Rev. Rachel Taber-Hamilton from Trinity Episcopal Church in Everett is asking parishioners to stay home if they don’t feel well. (Sue Misao / The Herald)

Rev. Rachel Taber-Hamilton from Trinity Episcopal Church in Everett is asking parishioners to stay home if they don’t feel well. (Sue Misao / The Herald)

Churches rethink services in light of coronavirus

Some Snohomish County houses of worship plan a normal holy day. Others have opted to stream online.

EVERETT — Coronavirus concerns have led the Catholic Church to suggest some changes for Sunday morning Mass.

Communion wafers are to be placed in hands, not directly into mouths. And blessings are to be given by motioning the sign of the cross in the air instead of by touching.

Those who attend shouldn’t touch hands during the “Our Father” or the sign of peace. And those who take Communion shouldn’t share from the same cup, according to recommendations from the Archdiocese of Seattle.

Other faiths and churches have come up with creative solutions, too. Some have decided to close, including a Marysville Methodist church that plans to stream the service online. Most are set to continue with normally scheduled services, but have taken precautions.

Local health officials have recommended that gatherings of more than 50 people be avoided, but have not ordered that these kinds of events be canceled. They also have told people not to be in close contact with others.

As of Friday evening, Snohomish County had 19 total confirmed or probable cases of the coronavirus, including one fatality. Those numbers have been changing rapidly over the past week.

On Monday, Archbishop Paul Etienne from the Archdiocese of Seattle sent a letter to Catholic leaders in Western Washington.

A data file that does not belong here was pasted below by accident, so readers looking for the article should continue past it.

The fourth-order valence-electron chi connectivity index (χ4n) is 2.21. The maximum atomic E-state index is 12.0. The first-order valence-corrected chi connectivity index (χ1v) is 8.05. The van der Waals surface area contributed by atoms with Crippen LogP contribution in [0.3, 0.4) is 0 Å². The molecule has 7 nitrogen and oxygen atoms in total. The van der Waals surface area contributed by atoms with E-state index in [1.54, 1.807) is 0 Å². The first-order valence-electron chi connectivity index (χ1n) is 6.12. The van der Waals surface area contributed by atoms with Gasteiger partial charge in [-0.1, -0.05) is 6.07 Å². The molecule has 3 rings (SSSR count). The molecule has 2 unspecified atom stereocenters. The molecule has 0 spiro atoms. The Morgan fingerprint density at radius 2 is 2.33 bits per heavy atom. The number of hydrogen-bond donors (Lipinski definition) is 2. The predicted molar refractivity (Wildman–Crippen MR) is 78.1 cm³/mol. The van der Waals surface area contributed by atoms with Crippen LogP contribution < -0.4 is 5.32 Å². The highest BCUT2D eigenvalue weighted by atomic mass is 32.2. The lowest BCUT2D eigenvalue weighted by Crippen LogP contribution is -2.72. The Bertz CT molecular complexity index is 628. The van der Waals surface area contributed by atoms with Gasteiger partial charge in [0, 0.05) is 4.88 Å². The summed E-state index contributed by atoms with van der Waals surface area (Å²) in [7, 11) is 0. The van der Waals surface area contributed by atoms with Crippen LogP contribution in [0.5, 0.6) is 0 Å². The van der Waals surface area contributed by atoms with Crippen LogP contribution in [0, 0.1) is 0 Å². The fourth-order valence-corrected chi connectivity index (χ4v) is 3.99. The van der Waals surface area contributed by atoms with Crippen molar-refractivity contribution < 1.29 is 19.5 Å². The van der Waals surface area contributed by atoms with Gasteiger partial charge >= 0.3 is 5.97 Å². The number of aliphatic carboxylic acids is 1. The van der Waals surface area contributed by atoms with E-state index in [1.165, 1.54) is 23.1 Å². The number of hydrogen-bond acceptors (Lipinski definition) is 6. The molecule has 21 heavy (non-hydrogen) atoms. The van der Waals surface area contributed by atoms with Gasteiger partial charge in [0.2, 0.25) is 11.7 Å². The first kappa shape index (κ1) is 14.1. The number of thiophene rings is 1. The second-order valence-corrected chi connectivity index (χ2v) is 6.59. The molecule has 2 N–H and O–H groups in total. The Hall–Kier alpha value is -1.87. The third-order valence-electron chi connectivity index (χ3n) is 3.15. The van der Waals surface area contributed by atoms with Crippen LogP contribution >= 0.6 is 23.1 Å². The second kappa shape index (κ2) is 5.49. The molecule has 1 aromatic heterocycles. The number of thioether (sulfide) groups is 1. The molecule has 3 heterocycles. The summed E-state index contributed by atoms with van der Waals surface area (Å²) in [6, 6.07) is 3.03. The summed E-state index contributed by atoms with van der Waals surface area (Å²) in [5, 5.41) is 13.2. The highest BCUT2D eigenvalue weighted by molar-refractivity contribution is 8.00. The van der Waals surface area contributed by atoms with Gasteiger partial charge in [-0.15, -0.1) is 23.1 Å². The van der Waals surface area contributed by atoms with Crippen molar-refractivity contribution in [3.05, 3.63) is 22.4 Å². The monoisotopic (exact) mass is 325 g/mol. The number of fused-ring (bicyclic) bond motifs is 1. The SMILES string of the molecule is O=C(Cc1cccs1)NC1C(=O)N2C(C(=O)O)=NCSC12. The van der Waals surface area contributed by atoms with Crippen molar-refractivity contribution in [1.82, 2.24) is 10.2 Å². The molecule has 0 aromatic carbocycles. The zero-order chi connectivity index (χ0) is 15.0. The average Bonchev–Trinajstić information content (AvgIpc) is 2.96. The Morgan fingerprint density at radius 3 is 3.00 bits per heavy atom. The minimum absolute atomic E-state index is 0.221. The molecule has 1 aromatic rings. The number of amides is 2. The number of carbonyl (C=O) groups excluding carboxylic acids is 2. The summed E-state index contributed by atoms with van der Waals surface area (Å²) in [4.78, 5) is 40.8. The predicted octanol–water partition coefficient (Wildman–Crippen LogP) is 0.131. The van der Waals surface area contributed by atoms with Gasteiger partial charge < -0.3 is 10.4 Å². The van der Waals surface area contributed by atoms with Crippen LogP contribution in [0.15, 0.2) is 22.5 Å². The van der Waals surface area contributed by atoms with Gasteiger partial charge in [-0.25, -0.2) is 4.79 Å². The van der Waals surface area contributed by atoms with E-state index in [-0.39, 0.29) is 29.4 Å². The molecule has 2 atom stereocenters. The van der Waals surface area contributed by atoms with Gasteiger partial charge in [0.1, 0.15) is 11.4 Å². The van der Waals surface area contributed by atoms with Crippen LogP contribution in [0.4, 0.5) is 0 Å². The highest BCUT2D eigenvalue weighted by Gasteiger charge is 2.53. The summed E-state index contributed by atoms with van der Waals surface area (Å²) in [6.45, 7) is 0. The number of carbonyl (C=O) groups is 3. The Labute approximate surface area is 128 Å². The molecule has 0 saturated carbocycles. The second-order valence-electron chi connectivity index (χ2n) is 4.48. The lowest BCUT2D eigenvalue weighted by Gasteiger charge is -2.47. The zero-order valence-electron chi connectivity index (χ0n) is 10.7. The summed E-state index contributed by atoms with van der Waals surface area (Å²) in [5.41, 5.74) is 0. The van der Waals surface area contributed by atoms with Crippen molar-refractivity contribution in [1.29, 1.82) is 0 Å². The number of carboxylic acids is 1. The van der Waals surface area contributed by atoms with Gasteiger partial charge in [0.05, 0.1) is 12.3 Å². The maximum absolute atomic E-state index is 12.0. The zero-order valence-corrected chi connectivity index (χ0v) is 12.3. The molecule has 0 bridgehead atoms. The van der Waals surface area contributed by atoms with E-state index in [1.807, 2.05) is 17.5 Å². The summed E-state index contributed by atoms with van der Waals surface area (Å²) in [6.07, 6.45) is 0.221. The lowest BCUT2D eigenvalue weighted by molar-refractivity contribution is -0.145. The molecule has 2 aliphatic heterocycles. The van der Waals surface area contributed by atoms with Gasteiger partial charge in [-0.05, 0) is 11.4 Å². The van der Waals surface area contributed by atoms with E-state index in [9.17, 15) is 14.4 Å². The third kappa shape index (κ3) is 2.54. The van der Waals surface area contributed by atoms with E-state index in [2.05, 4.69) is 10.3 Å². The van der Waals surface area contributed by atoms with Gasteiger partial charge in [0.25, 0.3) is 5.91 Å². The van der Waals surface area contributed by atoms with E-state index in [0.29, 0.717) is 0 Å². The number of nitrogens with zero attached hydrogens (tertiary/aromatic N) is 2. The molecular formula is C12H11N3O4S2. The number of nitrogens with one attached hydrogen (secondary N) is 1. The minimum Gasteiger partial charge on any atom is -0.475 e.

He said parishioners should stay home if they feel sick or have a compromised immune system, and avoid personal contact as much as possible. Those who help at church should disinfect surfaces such as door handles, pews and water fountains after each Mass.

Etienne also asked Catholics to pray for those who are infected with the virus.

Rev. Rachel Taber-Hamilton from Trinity Episcopal Church in Everett has put in place similar rules. She also asks people to stay home if they don’t feel well.

She’s offered to make home visits to those who still want Communion. Before her time in Everett, Taber-Hamilton worked as a hospital chaplain for two decades.

Because of that, she knows what steps to take when working with illness.

In Marysville, the United Methodist Church will not have a service on Sunday but instead will stream live on its Facebook page or its website.

It hasn’t been much of a hassle, because that’s an option every week, Pastor Jenny Smith said. They’ve been letting parishioners know through email and social media.

The decision to cancel service came after the recommendation to limit large gatherings, Smith said.

“We want to care for the most vulnerable among us,” she said. “We love to be together, but we’re willing to get creative with our community for several weeks if it can stop the spread of the virus.”

Church groups fewer than 50 people may still meet. About 500 people are part of Marysville United Methodist church, Smith said.

One of Snohomish County’s largest churches is New Life Church in Everett, with 3,500 members.

“We are following the Everett School District’s lead, believing they have access to the very best public health information,” Pastor Jim Romack said.

That means if Everett schools are closed, so is the church. Another way to stay updated is through the New Life Church mobile app.

Chabad of Snohomish County has cancelled “Purim @ The Comedy Club,” but plans to go on with other Purim celebrations on Monday and Tuesday.

Stephanie Davey: 425-339-3192;; Twitter: @stephrdavey.

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